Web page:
I think I'm confused on how this is supposed to work. The Catholic church is supposed to be the best moral authority and promulgator of divine views and commands in the world, and the Catholic faithful are supposed to accept divine authority, but the authorities of the church are not generally considered infallible - to my understanding, speaking ex cathedra is reserved for the Pope and has happened infrequently enough to count on one hand. So if the church authorities acknowledge that they sometimes improve their understanding of divine will over time and so change policies, why must the emphasis be on the need for the lay-faithful to accept the statements of those with church authority, rather than on the need for the church authorities to continually and humbly seek to improve their understanding of divine will?

    To perhaps phrase it more briefly: knowing that human fallibility is inevitable, how can absolute acceptance of human statements be reconciled with absolute devotion to the immortal Church?

  3. The issue isn't that some priests are pedophiles and rapists; the issue is that the church has not used its moral authority to roundly condemn pedophilia and rape in actu (rather than merely in doctrina) and protect actual children from them. Instead, it has chosen to emphasize its authority at the expense of the needs of morality, and continues to do so, by actively defending their misdeeds in courts of law, expending huge sums of money defending the act of covering up pedophilia. This is not a merely Protestant objection: one needs only look at the incredible drop in church attendance in Ireland since the scandal broke there to see Catholic laity--a Catholic laity with a deeply in-grained heritage of resistance to Protestantizing--losing faith in the moral authority of the church, and indeed losing faith altogether.

    Now, I fully recognize that church teaching is an ideal, and that we do not toss out ideals simply because people fail to live up to them. But there is a difference between failing to live up to an ideal and outright hypocrisy, which is failing to live up to an ideal and then denying that you have failed to live up to that ideal and indeed setting yourself up as a moral judge of others. The church does not show humility and does not listen to its laity; it literalizes the metaphor of priests as stand-ins for Christ to an extreme degree, driving the laity out of the body of Christ, driving women religious out of the body of Christ. And why? Why are these people being cut off? Because they deny God the Father, or God the Son, or God the Holy Spirit? Because they deny any particularly controversial point of church dogma, such as the Immaculate Conception? No, they deny none of these things. They only claim that certain doctrina about the poor, about reproduction, even about what the state should recognize as marriage (a distinct category, as Sarah has pointed out, from what the church recognizes) are less essential, or even that they do not stand up to reason.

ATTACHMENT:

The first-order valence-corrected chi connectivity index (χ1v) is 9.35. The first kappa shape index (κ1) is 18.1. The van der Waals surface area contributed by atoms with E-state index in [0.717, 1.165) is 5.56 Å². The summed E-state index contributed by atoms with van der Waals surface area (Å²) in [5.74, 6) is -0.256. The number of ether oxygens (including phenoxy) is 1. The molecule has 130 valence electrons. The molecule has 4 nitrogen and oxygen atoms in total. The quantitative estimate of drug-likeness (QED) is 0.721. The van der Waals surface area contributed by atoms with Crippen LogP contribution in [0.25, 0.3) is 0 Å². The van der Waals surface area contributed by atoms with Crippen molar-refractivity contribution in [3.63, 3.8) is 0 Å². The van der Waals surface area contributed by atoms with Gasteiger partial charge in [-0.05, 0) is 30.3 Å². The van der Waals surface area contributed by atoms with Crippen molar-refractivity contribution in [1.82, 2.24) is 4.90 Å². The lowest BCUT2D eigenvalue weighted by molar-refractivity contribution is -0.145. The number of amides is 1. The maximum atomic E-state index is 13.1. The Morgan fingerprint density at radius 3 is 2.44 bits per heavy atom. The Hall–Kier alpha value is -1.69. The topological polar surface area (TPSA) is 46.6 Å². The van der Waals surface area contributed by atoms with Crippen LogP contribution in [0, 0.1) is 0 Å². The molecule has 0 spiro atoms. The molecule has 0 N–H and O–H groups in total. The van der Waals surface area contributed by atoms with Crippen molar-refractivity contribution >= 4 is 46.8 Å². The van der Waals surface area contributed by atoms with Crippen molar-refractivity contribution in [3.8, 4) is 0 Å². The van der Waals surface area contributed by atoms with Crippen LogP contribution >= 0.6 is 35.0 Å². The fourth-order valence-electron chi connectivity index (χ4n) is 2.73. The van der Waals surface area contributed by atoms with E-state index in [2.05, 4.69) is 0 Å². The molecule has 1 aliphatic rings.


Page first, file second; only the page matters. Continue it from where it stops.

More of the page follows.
It is important not to conflate doctrine and dogma. Doctrina is answerable to quaestio and disputatio, to principles of reason, and reason should take into account church teaching. But, and this is a very significant but, church teaching is not monolithic, it is not historically total. It has evolved. This truth attests to two things: that God's revelation is still working in the world, and that it is part of the church's work to test each potentially new evolution of understanding and to hold fast to what is good. But it also attests to the fact that there is no historically stable definition of church moral teaching which we can use as an easy fallback position, a stronghold to retreat to. We make a serious mistake if we think that the church's present teachings did not come out of reasoned debates about what Scripture meant, even about what previous "authorities" (the word derives from "auctor" which simply means author, writer) such as Augustine and Jerome meant, among priests, monks, and highly educated laypeople. The authority of the church must be founded ultimately on the reasonableness of its arguments and its moral authority on the love and humility with which it presents these arguments. The appeal to reason is not a license to intellectual anarchy, to the "pick and choose" straw man, but to considered debate, respect for the limitations of human knowledge, acknowledgment that though the church has been entrusted with a great responsibility the church is not God and cannot speak as God but only as a mediator of God (any more than Scripture, for Protestants, can speak as God, with an unmediated, uncritical authority), and the recognition that all persuasion, all conversion, is an act of love, not authority.

  4. Also, there's the issue of faith, which is just so sadly and completely missing here. What stops us from picking and choosing to reject, I dunno, that Jesus died for our sins? In part, it's the relationship we have with God, the encounter we have of loving God which leads us to fuller knowledge of God, to the knowledge that, to paraphrase Bernard of Clairvaux, we owe him our lives twice, for he created us in love and in love he conquered death for us. Having written such a wall of text, there are just too many problems with an epistemology that depends entirely on church authority to count.